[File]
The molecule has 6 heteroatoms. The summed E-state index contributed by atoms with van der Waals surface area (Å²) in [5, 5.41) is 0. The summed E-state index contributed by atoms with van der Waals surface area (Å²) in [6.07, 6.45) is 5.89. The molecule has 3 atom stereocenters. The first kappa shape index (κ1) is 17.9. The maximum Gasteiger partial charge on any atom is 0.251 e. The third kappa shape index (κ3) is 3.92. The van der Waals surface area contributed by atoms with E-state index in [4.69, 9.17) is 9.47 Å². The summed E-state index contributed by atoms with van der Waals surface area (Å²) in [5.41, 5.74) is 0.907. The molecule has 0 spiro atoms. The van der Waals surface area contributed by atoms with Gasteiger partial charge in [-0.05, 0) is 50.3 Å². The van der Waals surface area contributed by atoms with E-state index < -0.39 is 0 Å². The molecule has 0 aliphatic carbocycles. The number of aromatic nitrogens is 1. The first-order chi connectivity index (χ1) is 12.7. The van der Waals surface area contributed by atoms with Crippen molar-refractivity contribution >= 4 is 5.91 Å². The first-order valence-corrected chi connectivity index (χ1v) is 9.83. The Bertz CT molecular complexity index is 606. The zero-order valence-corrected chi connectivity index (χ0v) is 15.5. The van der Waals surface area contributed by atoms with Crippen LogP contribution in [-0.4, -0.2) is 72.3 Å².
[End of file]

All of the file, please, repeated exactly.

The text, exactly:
The molecule has 6 heteroatoms. The summed E-state index contributed by atoms with van der Waals surface area (Å²) in [5, 5.41) is 0. The summed E-state index contributed by atoms with van der Waals surface area (Å²) in [6.07, 6.45) is 5.89. The molecule has 3 atom stereocenters. The first kappa shape index (κ1) is 17.9. The maximum Gasteiger partial charge on any atom is 0.251 e. The third kappa shape index (κ3) is 3.92. The van der Waals surface area contributed by atoms with E-state index in [4.69, 9.17) is 9.47 Å². The summed E-state index contributed by atoms with van der Waals surface area (Å²) in [5.41, 5.74) is 0.907. The molecule has 0 spiro atoms. The van der Waals surface area contributed by atoms with Gasteiger partial charge in [-0.05, 0) is 50.3 Å². The van der Waals surface area contributed by atoms with E-state index < -0.39 is 0 Å². The molecule has 0 aliphatic carbocycles. The number of aromatic nitrogens is 1. The first-order chi connectivity index (χ1) is 12.7. The van der Waals surface area contributed by atoms with Crippen molar-refractivity contribution >= 4 is 5.91 Å². The first-order valence-corrected chi connectivity index (χ1v) is 9.83. The Bertz CT molecular complexity index is 606. The zero-order valence-corrected chi connectivity index (χ0v) is 15.5. The van der Waals surface area contributed by atoms with Crippen LogP contribution in [-0.4, -0.2) is 72.3 Å².